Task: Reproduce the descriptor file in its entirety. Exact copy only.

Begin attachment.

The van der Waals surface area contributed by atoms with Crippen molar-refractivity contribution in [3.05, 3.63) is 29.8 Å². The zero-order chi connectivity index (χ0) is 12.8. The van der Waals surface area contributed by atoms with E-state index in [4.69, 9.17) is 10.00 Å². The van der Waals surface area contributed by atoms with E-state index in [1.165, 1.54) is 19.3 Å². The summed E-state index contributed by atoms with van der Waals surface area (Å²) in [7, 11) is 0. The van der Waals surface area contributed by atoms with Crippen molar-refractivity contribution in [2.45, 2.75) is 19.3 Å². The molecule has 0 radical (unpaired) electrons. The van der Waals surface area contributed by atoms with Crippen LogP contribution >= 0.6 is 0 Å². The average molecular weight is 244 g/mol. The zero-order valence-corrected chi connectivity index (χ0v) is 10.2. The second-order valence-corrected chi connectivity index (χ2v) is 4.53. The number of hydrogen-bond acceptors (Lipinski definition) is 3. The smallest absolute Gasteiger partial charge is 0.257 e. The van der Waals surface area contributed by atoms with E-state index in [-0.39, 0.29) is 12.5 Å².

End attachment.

The van der Waals surface area contributed by atoms with Crippen molar-refractivity contribution in [3.05, 3.63) is 29.8 Å². The zero-order chi connectivity index (χ0) is 12.8. The van der Waals surface area contributed by atoms with E-state index in [4.69, 9.17) is 10.00 Å². The van der Waals surface area contributed by atoms with E-state index in [1.165, 1.54) is 19.3 Å². The summed E-state index contributed by atoms with van der Waals surface area (Å²) in [7, 11) is 0. The van der Waals surface area contributed by atoms with Crippen molar-refractivity contribution in [2.45, 2.75) is 19.3 Å². The molecule has 0 radical (unpaired) electrons. The van der Waals surface area contributed by atoms with Crippen LogP contribution >= 0.6 is 0 Å². The average molecular weight is 244 g/mol. The zero-order valence-corrected chi connectivity index (χ0v) is 10.2. The second-order valence-corrected chi connectivity index (χ2v) is 4.53. The number of hydrogen-bond acceptors (Lipinski definition) is 3. The smallest absolute Gasteiger partial charge is 0.257 e. The van der Waals surface area contributed by atoms with E-state index in [-0.39, 0.29) is 12.5 Å².